TSCA Reform: Congress Passes First Major Environmental Legislation in More Than 25 Years

The Toxic Substances Control Act of 1976 (TSCA) is being reformed by the Frank R. Lautenberg Chemical Safety for the 21st Century Act.  TSCA regulates the manufacture, transportation, sale and use of thousands of chemicals, so this is big news for anyone who makes and/or uses chemicals, which is all of us.  TSCA 2.0 is notable because: (a) our federal environmental statutes rarely get amended (the last time was 1990, when yours truly was watching West Germany win the World Cup and movie classics like Home Alone), and (b) Congress agreed on something!  The full amended legislation is available here, but, in case you prefer to spend your time doing things other than reading federal legislation (making me question your judgment, because what could be more fun?), here are some of the highlights of the new legislation:

  1. EPA has additional and more flexible authority in testing chemicals, is required to review the safety of all new chemicals, and must follow a specific process for assigning priority levels to chemicals (a process used to determine the appropriate level of risk assessment, giving EPA the ability to assess “worst first”).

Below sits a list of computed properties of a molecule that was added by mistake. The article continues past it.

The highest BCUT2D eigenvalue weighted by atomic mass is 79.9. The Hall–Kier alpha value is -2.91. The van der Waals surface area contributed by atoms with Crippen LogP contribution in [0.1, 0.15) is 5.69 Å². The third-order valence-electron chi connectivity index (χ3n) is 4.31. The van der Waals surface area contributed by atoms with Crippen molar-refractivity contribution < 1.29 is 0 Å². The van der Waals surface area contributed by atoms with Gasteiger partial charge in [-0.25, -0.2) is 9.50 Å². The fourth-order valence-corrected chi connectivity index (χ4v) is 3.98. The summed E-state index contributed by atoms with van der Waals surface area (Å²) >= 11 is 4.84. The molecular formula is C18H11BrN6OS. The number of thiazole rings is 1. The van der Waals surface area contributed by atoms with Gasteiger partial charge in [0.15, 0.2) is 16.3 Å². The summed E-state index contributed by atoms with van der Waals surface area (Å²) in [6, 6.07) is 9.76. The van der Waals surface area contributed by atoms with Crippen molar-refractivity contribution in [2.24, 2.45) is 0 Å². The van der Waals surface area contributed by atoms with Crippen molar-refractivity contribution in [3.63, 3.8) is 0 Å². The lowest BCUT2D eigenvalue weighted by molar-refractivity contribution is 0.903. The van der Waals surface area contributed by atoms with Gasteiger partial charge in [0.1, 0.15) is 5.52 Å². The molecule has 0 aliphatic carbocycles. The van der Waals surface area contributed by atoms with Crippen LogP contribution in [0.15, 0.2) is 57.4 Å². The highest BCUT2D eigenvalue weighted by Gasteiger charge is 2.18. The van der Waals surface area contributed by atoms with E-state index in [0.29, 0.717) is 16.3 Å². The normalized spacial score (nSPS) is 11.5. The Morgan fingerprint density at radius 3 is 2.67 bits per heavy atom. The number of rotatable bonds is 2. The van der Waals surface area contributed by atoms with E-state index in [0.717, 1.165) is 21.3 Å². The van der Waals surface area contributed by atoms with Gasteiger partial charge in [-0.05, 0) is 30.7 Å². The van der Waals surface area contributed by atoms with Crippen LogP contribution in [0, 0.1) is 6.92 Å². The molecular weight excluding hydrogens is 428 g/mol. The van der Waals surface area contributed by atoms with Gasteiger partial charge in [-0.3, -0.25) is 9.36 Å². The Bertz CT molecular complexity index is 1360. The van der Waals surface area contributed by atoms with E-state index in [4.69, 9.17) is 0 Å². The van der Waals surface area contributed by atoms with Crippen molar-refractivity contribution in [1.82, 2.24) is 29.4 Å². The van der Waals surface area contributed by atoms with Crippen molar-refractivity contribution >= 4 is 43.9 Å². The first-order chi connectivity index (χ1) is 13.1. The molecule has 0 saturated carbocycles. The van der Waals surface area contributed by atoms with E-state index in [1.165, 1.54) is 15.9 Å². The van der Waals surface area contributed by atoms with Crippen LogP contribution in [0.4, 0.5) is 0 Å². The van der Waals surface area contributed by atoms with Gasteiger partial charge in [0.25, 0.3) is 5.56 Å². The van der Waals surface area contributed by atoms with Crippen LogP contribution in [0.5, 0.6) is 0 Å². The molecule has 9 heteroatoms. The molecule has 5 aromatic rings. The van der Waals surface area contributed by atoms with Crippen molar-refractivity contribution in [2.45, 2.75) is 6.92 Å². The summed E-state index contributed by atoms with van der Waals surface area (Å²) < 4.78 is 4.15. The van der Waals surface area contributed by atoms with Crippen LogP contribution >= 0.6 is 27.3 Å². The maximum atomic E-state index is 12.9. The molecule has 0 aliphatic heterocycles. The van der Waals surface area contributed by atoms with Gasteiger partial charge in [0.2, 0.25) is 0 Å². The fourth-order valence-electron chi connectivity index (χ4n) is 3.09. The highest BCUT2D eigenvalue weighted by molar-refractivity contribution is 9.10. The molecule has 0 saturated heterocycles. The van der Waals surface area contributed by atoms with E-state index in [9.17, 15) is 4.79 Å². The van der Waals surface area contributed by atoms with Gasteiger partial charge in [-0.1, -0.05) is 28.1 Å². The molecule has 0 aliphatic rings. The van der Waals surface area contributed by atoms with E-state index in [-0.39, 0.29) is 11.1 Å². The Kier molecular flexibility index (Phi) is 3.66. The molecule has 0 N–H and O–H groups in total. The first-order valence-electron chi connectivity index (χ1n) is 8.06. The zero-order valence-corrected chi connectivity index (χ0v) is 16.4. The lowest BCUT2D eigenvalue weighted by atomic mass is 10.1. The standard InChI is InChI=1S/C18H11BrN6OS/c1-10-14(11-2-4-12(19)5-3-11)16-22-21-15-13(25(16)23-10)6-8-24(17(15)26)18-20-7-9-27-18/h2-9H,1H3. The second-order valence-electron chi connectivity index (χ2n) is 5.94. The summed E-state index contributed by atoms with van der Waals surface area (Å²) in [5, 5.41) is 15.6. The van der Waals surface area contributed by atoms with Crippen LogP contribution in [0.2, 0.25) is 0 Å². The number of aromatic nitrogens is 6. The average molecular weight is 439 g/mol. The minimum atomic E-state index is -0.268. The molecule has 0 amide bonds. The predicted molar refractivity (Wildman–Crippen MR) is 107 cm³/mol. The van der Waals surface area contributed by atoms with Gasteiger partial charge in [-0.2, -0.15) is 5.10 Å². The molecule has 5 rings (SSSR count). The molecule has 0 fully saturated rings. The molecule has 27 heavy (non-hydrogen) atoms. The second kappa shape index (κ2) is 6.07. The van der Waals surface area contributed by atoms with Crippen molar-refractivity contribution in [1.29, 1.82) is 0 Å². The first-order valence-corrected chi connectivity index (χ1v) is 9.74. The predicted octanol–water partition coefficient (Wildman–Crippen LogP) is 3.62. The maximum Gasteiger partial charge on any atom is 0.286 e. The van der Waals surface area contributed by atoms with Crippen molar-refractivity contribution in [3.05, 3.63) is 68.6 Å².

2. Penalty amounts for civil (now $37,500 per day) and criminal (now $50,000 per day) violations have increased.
  3. Federal preemption is expanded, meaning citizens in states that have been more active in regulating toxic chemicals (e.g., California, New York) may face new obstacles to seeing their days in court under existing state legislation.

President Obama is expected to sign the legislation soon, making TSCA 2.0 official in the near future.

Rita Bolt Barker

Rita Bolt Barker

Rita Bolt Barker is an experienced litigator and counselor, focusing primarily on environmental, commercial litigation, and insurance coverage matters.

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